February 16th, 2007

Three Men, Three Missions

The three-fold mission of the Church is:

  1. Perfect the Saints
  2. Proclaim the Gospel
  3. Redeem the Dead

The keys and missions of the three men to visit Joseph in the Kirtland temple after Jesus’ appearance are as follows:

  1. Moses: Keys of gathering
  2. Elias: Keys of Abrahamic covenant and dispensation
  3. Elijah: Keys of sealing power

What’s interesting is that the keys restored by these three men perfectly coincide with and support their corresponding mission of the Church.

1. Keys of Gathering

With the keys bestowed by Moses to Joseph, the Prophet is able to lead the work of gathering (both physical and spiritual) to Zion. A Zion society is one where the members can feed off each other, build each other up, and strive together to create unity.

The Lord confirms that Zion can only be established by a righteous body of Saints living a higher law:

And Zion cannot be built up unless it is by the principles of the law of the celestial kingdom; otherwise I cannot receive her unto myself. (D&C 105:5)

A gathered group of Saints (ideally) live in exclusion of Babylonian influences, thus creating a clean society wherein Zion can be established and righteousness reign freely. The citizen Saints in such a location are more easily perfected, thus facilitating the first mission of the Church.

2. Keys of Abrahamic covenant and dispensation

The Bible Dictionary succinctly explains this charge:

Being an heir to the Abrahamic covenant does not make one a “chosen person” per se, but does signify that such are chosen to responsibly carry the gospel to all the peoples of the earth. Abraham’s seed have carried out the missionary activity in all the nations since Abraham’s day.

To fulfill the covenant God made with Abraham – having particular reference to the fact that the literal seed of his body would be entitled to all of the blessings of the gospel – a number of specific and particular things must take place in the last days. The gospel must be restored [check!], the priesthood must be conferred again upon man [check!], the keys of the sealing power must be given again to mortals [see #3], Israel must be gathered [see #1], and the Holy Ghost must be poured out upon the gentiles [in process]. All this has already taken place or is in process of fulfillment. (BD, Abraham, Covenant of, comments mine)

If that doesn’t perfectly describe “proclaim the gospel”, I don’t know what does. Spot on.

3. Keys of sealing power

The keys delivered by Elijah allow for the sealing of individuals in the family unit one to another. Elder Bruce R. McConkie, speaking of the importance of such a sealing, has said:

I believe that the most important single thing that any Latter-day Saint ever does in this world is to marry the right person, in the right place, by the right authority; and that then–when they have been so sealed by the power and authority which Elijah the prophet restored–the most important remaining thing that any Latter-day Saint can ever do is so to live that the terms and conditions of the covenant thus made will be binding and efficacious now and forever. (“Agency or Inspiration–Which?”)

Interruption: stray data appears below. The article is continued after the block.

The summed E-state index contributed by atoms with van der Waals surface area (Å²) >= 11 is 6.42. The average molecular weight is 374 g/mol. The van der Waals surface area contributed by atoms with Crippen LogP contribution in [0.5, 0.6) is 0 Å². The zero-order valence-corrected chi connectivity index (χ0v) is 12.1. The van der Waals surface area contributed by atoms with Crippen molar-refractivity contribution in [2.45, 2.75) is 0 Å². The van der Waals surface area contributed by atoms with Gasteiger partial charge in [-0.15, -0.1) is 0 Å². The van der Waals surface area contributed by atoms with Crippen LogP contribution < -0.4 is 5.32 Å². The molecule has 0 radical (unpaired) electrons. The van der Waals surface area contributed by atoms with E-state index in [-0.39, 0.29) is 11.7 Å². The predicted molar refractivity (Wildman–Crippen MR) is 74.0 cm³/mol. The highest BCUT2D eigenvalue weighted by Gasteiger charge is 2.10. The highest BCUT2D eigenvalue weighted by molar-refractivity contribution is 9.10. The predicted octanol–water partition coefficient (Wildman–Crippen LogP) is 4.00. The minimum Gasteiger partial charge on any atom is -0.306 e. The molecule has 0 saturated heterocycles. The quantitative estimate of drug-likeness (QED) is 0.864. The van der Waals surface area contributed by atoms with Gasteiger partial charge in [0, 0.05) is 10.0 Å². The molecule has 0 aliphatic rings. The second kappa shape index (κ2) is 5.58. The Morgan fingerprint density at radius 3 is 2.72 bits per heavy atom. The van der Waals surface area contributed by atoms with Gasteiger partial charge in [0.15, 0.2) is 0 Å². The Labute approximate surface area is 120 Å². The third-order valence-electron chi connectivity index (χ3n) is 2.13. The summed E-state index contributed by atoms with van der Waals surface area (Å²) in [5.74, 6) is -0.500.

Included in such sealing power is the authority and duty to perform vicarious work for the dead, providing them the same saving ordinances we can enjoy. Elder Petersen explains:

But be it understood that if we go to the temple, and not for our own dead, we are performing only a part of our duty, because we are also required to go there specifically to save our own dead relatives and bind the various generations together by the power of the holy priesthood.

We must disabuse our minds of the idea that merely “going to the temple” discharges our full responsibility, because it does not. That is not enough.

We must get down to specifics and do the work for our own dead progenitors.

God holds each of us responsible for saving our own kindred—specifically our own. (Mark E. Petersen, “The Message of Elijah,” Ensign, May 1976, 14)

And so, Elijah restored the sealing (and loosing) power allowing us to bind ourselves to our ancestors.

Conclusion

Three men, three missions. Each restored and conferred the keys pertaining to a specific portion of the Church’s mission which exist as a subset of God’s mission.

It’s a perfect plan. God lives, and He sure knows what He is up to. Thank the heavens for that reassuring fact.

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One Response to “Three Men, Three Missions”

  1. February 16, 2007 at 12:10 pm #

    The key that Elijah left us encompasses the fullness of priesthood ordinances. It is not restricted to the sealing of relatives to each other as we commonly discuss it in Sunday School, but it covers the powers spoken of in Revelation 7:

    3 Saying, Hurt not the earth, neither the sea, nor the trees, till we have sealed the servants of our God in their foreheads.
    4 And I heard the number of them which were sealed: and there were sealed an hundred and forty and four thousand of all the tribes of the children of Israel.

    This sealing power is the bestowal of the gift of Eternal Life upon the recipient and it is held by the President of the Church and consists of the keys Joseph Smith referred to when he said that he had given the kingdom to the 12. It is also these keys, the keys to take a person all the way to exaltation, that Brigham Young knew he and 8 others of the 12 had, and that Sidney Rigdon feigned possession of. These keys are held by Pres. Hinckley now.

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